Gender binaries are ingrained from the moment people are born: blue is for boys and pink for girls.
Therefore, segregation usually starts from the moment that mum starts decorating the nursery as well.
Then, there are girls’ films – boys’ films, girls’ toys – boys’ toys, and the list goes on and on. Society imposes this segregation in more ways than we are willing to admit.
by Laura Saxer
The South African actress and filmmaker Mmabatho Montsho initiated the YouTube series “Women on Sex”. The videos present various voices of South African women discussing female sexuality in a way it has never been done before in this local context.
This past month while exploring the ICT4D, the concept of healing has been coming up very often from people who have engaged in the process of participatory media.
Having been a music producer in the earlier stages of my career and having felt the healing powers of music, I felt compelled to write an article about music as a method of participatory communication and how it has been used to revoke negative female stereotypes.
by Jenn Warren
CHOMA Magazine is your best friend and big sister – inspiring, supporting and motivating you to make informed positive life choices to live healthily and HIV free .
Embracing technology in an effort to reach adolescent and teenage girls, CHOMA Magazine exists exclusively online and on mobile. Meaning hanging in Zulu, CHOMA focusses on young girls and women between the ages of 15 and 25 years, whether they are at school, unemployed or employed, or single, in a relationship, or married.
#ShoutingBack: Using technology to #ShoutBack for gender equality is a wonderful initiative, and I am happy to share one more entry point here with you.
Starting with myself and my own history, as we used to do in the women’s movement of the 70s and 80s where I have my own #ShoutingBack roots, I here share with you my ‘World Radio Day’ address to the Nepali Women Broadcasters last year, 2014. The theme was ‘Promoting Gender Equality within and through Radio’, and my 10-minute talk shares stories of how the good-old technology of radio can be a mind-blowing tool for #ShoutingBack, when taken into the hands of ordinary people.
by Jenn Warren
While research online and mobile gaming for social change for my organisation, Grassroot Soccer, and a potential project we may do in 2016-2017, I came across this innovative game that attempts to encourage female empowerment and independence for adolescent girls ages 8-13.
Games for Change calls Wonder City “a companion to the independent documentary film Wonder Women! The Untold Story of American Superheroines” by filmmaker Kristy Guevara-Flanagan and aims to provide adolescent girls with a game in which they can become female superheroes and discover their preferred superpower and “style of power” .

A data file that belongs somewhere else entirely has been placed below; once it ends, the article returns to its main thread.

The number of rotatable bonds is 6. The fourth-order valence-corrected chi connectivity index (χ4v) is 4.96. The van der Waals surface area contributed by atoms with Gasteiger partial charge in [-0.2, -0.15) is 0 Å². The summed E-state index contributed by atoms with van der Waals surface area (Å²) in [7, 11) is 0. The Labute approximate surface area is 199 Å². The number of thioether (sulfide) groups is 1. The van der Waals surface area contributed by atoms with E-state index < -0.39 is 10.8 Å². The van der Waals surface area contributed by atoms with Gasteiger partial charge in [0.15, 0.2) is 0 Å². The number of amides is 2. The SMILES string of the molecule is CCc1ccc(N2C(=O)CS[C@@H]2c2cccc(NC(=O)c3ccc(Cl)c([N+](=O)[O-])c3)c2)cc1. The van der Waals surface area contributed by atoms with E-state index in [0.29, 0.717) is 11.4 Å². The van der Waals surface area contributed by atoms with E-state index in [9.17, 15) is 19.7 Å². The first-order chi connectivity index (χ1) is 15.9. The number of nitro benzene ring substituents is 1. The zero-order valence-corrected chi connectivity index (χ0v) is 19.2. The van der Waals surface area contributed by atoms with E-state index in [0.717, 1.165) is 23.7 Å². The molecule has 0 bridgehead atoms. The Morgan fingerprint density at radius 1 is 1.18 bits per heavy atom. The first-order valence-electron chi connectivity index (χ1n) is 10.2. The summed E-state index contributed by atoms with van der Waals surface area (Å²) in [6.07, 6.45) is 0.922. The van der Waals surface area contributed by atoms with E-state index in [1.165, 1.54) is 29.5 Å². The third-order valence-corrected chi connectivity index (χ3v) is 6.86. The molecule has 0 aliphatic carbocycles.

by Laura Saxer
This month October is Breast Cancer Awareness Month. On 13 October 2015, a social media campaign therefore called for a #NoBraDay encouraging women to post Selfies of their naked breasts in the name of breast cancer awareness. Instead of saving lives, such a campaign can rather be criticised for sexualising and trivialising breast cancer. Also, how is such a campaign supposed to be understood by breast cancer patients? Continue reading
by Heather Gwaltney
“Probably in my mid-40s, I began to notice less attention… it’s almost like I’m not there.” – Yolanda Nadal
“Where are the older women in these ads?” – Sheila Malkind
“Women are addressing ageism in a personal way by trying to deny their own aging. They’re viewing aging as an optional thing.” – Donna Wagner
by Taylor Pittman, shared by Eleni Maria Rozali
Women who joined an online movement supporting reproductive rights were greeted with nasty responses.
A is For, a nonprofit organisation devoted to women’s reproductive rights, put a twist on Jimmy Kimmel’s popular “Mean Tweets” series and featured women who have participated in the #ShoutYourAbortion movement. Amelia Bonow and Lindy West, two activists who started the hashtag, were featured in the video as well as comedian Margaret Cho and actress Martha Plimpton, who pointed out she had many tweets to choose from.
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